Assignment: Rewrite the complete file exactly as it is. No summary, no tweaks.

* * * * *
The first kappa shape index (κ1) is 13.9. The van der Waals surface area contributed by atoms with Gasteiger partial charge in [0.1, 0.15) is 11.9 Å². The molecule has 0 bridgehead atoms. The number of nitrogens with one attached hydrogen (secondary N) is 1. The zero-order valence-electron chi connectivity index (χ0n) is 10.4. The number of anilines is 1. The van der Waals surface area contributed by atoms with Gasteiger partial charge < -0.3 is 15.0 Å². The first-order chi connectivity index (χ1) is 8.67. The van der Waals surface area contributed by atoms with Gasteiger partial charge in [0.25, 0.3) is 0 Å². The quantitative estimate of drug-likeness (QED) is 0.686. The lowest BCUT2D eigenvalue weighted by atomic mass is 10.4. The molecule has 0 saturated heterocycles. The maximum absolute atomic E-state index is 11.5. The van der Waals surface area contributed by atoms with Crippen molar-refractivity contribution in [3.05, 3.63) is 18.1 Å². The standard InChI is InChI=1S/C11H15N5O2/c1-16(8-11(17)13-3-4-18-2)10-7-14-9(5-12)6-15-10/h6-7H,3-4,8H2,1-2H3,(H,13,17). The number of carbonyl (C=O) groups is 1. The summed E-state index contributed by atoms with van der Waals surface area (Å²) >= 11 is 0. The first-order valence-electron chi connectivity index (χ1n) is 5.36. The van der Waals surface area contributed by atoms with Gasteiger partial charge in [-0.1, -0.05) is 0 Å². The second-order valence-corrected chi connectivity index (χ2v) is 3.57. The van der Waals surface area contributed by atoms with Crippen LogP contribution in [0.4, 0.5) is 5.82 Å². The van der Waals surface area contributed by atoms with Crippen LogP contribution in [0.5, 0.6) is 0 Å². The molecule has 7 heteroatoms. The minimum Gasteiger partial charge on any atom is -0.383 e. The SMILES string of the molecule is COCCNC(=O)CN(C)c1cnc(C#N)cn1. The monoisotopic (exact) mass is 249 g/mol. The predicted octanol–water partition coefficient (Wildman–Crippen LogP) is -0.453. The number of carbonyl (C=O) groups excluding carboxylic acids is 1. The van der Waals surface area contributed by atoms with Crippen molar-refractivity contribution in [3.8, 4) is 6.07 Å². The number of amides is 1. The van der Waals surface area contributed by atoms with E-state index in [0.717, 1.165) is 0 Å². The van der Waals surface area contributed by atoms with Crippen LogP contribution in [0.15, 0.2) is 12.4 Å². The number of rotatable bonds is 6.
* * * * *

The first kappa shape index (κ1) is 13.9. The van der Waals surface area contributed by atoms with Gasteiger partial charge in [0.1, 0.15) is 11.9 Å². The molecule has 0 bridgehead atoms. The number of nitrogens with one attached hydrogen (secondary N) is 1. The zero-order valence-electron chi connectivity index (χ0n) is 10.4. The number of anilines is 1. The van der Waals surface area contributed by atoms with Gasteiger partial charge < -0.3 is 15.0 Å². The first-order chi connectivity index (χ1) is 8.67. The van der Waals surface area contributed by atoms with Gasteiger partial charge in [0.25, 0.3) is 0 Å². The quantitative estimate of drug-likeness (QED) is 0.686. The lowest BCUT2D eigenvalue weighted by atomic mass is 10.4. The molecule has 0 saturated heterocycles. The maximum absolute atomic E-state index is 11.5. The van der Waals surface area contributed by atoms with Crippen molar-refractivity contribution in [3.05, 3.63) is 18.1 Å². The standard InChI is InChI=1S/C11H15N5O2/c1-16(8-11(17)13-3-4-18-2)10-7-14-9(5-12)6-15-10/h6-7H,3-4,8H2,1-2H3,(H,13,17). The number of carbonyl (C=O) groups is 1. The summed E-state index contributed by atoms with van der Waals surface area (Å²) >= 11 is 0. The first-order valence-electron chi connectivity index (χ1n) is 5.36. The van der Waals surface area contributed by atoms with Gasteiger partial charge in [-0.1, -0.05) is 0 Å². The second-order valence-corrected chi connectivity index (χ2v) is 3.57. The van der Waals surface area contributed by atoms with Crippen LogP contribution in [0.4, 0.5) is 5.82 Å². The van der Waals surface area contributed by atoms with Crippen LogP contribution in [0.5, 0.6) is 0 Å². The molecule has 7 heteroatoms. The minimum Gasteiger partial charge on any atom is -0.383 e. The SMILES string of the molecule is COCCNC(=O)CN(C)c1cnc(C#N)cn1. The monoisotopic (exact) mass is 249 g/mol. The predicted octanol–water partition coefficient (Wildman–Crippen LogP) is -0.453. The number of carbonyl (C=O) groups excluding carboxylic acids is 1. The van der Waals surface area contributed by atoms with Crippen molar-refractivity contribution in [3.8, 4) is 6.07 Å². The number of amides is 1. The van der Waals surface area contributed by atoms with E-state index in [0.717, 1.165) is 0 Å². The van der Waals surface area contributed by atoms with Crippen LogP contribution in [0.15, 0.2) is 12.4 Å². The number of rotatable bonds is 6.